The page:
• Should you be taking folic acid?

  • What prenatal care will you be getting?

  • Is the morning sickness you’re experiencing considered normal or severe? Some experience a more severe form of morning sickness called hyperemesis gravidarum, and your healthcare provider can determine what you’re experiencing.

6 Weeks Pregnant: Your Checklist

At this busy and exciting time in your life, use this list to stay focused and organized:

□ If you don’t already have someone, choose a prenatal care provider.

□ To help with tender breasts, wear a supportive bra, even at night. For more on this topic, read our article on breast tenderness during pregnancy.

□ Drink plenty of water, eat high-fiber foods, and exercise regularly to help avoid constipation.

□ Find out who to call if your healthcare provider is unavailable or if it’s after hours and you have a medical concern.

□ Save your provider’s number to your phone and have emergency contact numbers stuck on your fridge and saved to your contact list, too.

□ Learn how due dates are calculated and how far along you are in your pregnancy.

□ Check out the warning signs you should not ignore so that you know what to look out for and what to do if you happen to notice one.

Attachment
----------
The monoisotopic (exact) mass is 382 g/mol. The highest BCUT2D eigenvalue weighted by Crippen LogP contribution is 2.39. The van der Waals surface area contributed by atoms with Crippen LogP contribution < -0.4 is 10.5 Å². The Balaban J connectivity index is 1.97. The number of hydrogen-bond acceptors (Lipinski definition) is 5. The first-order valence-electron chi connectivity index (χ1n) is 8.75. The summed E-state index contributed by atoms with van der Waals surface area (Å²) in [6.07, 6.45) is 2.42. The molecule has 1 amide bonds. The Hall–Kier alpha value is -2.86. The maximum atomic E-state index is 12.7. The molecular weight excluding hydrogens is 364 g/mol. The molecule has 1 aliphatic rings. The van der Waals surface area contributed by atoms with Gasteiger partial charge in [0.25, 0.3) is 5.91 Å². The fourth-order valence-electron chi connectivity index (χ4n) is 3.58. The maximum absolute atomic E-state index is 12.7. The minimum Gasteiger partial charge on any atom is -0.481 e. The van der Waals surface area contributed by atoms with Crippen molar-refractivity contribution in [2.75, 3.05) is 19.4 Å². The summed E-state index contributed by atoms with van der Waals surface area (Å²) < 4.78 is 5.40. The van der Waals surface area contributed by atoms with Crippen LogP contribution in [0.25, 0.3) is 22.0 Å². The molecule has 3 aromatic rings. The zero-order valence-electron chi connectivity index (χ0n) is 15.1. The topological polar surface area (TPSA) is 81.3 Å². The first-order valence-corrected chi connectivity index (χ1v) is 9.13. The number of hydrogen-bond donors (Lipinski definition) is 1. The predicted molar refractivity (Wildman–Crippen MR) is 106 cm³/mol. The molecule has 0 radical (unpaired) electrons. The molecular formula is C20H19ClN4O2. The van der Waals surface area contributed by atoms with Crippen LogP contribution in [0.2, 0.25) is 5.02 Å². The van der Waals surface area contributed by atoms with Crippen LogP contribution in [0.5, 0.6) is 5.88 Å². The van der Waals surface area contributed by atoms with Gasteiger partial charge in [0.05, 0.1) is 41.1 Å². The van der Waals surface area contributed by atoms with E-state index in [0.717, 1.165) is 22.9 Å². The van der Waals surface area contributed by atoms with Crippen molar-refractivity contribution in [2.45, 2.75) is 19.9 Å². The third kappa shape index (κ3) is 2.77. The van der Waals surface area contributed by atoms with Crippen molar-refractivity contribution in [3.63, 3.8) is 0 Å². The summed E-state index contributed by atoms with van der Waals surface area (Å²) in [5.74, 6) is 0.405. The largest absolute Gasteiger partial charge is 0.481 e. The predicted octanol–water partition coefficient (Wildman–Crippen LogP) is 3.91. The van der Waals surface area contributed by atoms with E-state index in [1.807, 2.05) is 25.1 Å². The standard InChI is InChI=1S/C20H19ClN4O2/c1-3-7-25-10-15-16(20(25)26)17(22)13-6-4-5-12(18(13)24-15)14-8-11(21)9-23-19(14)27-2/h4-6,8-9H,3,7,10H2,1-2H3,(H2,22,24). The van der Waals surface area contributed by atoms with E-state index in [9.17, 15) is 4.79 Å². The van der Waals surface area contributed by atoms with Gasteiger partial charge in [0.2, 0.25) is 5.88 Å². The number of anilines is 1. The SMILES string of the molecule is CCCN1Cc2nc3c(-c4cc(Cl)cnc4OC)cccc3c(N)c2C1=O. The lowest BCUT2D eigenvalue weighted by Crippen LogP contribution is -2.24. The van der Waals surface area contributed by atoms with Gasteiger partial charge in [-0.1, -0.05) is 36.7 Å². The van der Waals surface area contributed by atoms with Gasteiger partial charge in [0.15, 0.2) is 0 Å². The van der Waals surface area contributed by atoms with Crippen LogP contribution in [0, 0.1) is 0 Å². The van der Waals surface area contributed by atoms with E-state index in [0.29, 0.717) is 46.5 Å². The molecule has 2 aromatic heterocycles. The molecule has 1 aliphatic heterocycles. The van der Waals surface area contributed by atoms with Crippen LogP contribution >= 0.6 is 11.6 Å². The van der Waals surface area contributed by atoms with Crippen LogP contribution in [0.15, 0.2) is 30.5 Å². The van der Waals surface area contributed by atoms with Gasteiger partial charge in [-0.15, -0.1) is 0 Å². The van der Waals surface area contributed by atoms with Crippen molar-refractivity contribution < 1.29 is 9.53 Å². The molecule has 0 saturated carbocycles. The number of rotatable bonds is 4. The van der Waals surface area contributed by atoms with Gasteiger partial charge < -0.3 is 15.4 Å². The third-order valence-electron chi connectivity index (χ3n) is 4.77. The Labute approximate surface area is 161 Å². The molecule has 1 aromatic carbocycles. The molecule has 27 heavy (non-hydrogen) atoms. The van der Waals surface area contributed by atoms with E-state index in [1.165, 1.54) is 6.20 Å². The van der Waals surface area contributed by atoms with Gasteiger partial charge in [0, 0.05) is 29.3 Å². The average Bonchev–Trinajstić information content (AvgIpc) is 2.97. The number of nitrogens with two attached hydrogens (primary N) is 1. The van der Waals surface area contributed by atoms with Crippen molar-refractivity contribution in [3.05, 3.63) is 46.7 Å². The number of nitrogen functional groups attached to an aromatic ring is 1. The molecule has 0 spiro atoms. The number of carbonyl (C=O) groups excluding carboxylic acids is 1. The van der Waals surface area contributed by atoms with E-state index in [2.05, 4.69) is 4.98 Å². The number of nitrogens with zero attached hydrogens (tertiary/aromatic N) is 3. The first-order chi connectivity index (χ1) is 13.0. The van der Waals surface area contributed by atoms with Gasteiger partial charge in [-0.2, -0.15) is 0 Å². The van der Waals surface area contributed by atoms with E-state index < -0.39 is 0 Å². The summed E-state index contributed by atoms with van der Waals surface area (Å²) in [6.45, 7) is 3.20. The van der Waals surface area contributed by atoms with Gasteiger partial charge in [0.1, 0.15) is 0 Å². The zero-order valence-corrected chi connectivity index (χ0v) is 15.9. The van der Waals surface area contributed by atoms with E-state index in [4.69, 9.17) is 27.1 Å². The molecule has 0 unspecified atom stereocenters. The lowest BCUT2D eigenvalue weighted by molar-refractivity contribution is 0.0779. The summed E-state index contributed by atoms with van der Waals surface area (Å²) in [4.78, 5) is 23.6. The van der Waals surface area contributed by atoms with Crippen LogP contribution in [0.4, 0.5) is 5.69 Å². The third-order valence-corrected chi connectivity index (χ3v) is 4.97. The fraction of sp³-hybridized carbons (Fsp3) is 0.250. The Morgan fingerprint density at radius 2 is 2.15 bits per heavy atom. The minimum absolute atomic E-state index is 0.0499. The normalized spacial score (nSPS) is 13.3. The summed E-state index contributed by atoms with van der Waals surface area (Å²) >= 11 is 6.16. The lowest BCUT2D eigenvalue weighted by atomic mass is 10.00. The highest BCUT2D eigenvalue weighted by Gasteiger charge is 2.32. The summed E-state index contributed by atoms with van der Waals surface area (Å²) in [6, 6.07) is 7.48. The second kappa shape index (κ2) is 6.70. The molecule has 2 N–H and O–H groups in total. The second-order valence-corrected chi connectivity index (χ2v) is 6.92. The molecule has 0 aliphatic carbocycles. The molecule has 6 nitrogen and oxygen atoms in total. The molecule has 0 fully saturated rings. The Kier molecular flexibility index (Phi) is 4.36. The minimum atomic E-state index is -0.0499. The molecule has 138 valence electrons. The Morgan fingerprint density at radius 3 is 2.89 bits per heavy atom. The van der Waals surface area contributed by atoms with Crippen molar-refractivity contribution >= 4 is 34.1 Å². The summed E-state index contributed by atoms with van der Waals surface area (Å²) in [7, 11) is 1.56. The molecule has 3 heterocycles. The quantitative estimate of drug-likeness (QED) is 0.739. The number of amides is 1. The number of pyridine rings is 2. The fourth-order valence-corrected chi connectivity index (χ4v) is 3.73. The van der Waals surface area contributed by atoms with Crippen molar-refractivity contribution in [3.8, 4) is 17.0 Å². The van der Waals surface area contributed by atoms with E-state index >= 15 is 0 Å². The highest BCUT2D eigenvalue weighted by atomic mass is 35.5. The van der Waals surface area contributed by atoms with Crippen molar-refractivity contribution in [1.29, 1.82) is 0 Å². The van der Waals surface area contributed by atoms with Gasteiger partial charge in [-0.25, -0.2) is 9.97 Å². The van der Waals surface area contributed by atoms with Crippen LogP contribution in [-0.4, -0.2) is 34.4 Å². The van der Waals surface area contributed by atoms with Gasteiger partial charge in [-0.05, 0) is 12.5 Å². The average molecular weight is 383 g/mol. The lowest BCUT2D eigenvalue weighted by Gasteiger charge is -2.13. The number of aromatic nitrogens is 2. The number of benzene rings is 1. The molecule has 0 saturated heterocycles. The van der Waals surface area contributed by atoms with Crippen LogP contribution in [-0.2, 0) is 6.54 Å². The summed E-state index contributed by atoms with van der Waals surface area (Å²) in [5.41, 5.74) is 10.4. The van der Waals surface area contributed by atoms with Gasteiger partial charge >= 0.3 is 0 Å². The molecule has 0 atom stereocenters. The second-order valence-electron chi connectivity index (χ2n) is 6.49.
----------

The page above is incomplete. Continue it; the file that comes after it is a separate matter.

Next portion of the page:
□ Although this type of pregnancy is rare, it’s a good idea to read up on the signs and symptoms of an ectopic pregnancy, even at 6 weeks pregnant.

How We Wrote This ArticleThe information in this article is based on expert advice found in trusted medical and government sources, such as the American Academy of Pediatrics and the American College of Obstetricians and Gynecologists. You can find a full list of sources used for this article below. The content on this page should not replace professional medical advice. Always consult medical professionals for full diagnosis and treatment.

6 Weeks Pregnant: Symptoms and Baby Development | Pampers (2024)